|Threshold of Kossuth Association plot in Mount Hebron Cemetery, Queens, NY|
Kossuth Association Buys Plots in Mount Hebron Cemetery
|Gates of Kossuth plot in Mt. Hebron Cemetery|
Alex Farkas (oldest son of Moritz and Leni) helped to found the Kossuth Association in 1904. When Mount Hebron began as a cemetery in 1909, many members of the Kossuth Association bought grave sites and paid for special pillars, threshold, and gates to distinguish the association's plot (see photos at top and at right).
Alex and most of his siblings were eventually buried in the Kossuth plot. Among the first to be buried there were both my great-grandparents (Moritz in 1936, Leni in 1938).
As the younger Farkas Family Tree members grew older, however, they faced their own grave decisions.
New Farkas Generation Buys Plots in New Montefiore Cemetery
In 1937, the family tree formed a committee to choose another cemetery in the New York metropolitan area. Nearly all the tree's members lived in the five boroughs of New York City, on Long Island, or in Westchester, and they wanted a cemetery within driving distance or accessible by train. They decided on New Montefiore Cemetery, which began operating in 1928 and had plenty of plots available.
Quoting from the minutes of the family tree meeting on October 2, 1937:
"The Cemetery headed by Alex Farkas bought six plots in the name of the Tree in the New Montefiore Cemetery - Block 2, 265 to 270 inclusive. Five of these were subscribed for by individual members and the sixth is the exclusive property of the Tree. A motion made by Albert Farkas and seconded was to the effect that full payment be made immediately for the Farkas Family Tree plot amounting to $165..."On September 12, 1938, when the subject of annual member dues came up during a tree meeting, one member recommended reducing dues because the money was used mainly to pay for the cemetery plot and to buy small gifts for family occasions (weddings, births, etc.). At the time, each member paid $5 per year. The proposal was to cut dues to $3 per year (remember, this was still in the depths of the Depression.)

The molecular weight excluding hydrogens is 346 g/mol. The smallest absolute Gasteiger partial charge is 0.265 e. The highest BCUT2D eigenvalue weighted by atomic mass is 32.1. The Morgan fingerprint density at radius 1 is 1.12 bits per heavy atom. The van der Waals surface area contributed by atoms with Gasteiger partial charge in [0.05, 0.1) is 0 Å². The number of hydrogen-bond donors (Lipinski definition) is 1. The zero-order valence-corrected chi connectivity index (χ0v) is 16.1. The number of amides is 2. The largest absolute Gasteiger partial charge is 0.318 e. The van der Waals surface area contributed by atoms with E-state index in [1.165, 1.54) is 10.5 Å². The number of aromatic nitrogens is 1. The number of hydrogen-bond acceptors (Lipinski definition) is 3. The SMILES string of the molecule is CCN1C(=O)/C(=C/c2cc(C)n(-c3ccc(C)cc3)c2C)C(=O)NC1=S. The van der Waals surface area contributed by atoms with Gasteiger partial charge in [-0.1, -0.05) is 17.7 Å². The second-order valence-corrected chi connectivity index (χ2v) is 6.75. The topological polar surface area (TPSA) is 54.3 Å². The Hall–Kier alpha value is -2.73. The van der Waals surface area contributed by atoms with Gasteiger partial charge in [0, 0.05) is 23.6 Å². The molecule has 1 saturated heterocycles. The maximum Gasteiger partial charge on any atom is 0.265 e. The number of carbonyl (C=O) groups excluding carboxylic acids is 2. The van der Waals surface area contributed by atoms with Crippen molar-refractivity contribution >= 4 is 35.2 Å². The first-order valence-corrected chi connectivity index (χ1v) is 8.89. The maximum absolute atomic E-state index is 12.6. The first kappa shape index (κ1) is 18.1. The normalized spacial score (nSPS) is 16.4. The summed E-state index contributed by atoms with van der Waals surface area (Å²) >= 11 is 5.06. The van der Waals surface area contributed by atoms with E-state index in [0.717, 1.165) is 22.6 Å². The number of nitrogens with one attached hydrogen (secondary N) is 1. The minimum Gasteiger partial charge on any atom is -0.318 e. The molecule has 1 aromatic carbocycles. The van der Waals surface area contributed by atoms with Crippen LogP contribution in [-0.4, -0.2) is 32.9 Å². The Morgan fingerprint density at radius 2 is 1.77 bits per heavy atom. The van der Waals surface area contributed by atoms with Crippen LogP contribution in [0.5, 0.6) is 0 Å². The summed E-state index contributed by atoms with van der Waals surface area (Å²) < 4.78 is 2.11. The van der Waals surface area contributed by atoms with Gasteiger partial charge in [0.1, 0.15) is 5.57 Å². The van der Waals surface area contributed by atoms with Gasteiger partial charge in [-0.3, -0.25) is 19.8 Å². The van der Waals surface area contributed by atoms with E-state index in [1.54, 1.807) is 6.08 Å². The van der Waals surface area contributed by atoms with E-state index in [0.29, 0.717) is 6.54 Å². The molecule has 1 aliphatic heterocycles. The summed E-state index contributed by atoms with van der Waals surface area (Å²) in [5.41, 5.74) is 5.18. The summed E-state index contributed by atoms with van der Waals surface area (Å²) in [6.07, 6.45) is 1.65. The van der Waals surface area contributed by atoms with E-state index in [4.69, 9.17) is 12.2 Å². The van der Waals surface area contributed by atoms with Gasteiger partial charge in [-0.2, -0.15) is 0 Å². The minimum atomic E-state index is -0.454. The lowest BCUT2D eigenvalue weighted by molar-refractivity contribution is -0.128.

Great uncle Albert Farkas objected, reminding the tree "that the cemetery expenses were not yet completed" and urging that dues be kept constant. The motion to reduce dues was defeated and members continued to pay $5 per year.
Thanks to the careful planning of the Farkas Family Tree, many of my beloved relatives were buried in New Montefiore years after the plots were first purchased.
Let me again thank Amy Johnson Crow for her #52Ancestors prompts, including this week's "cemetery" prompt.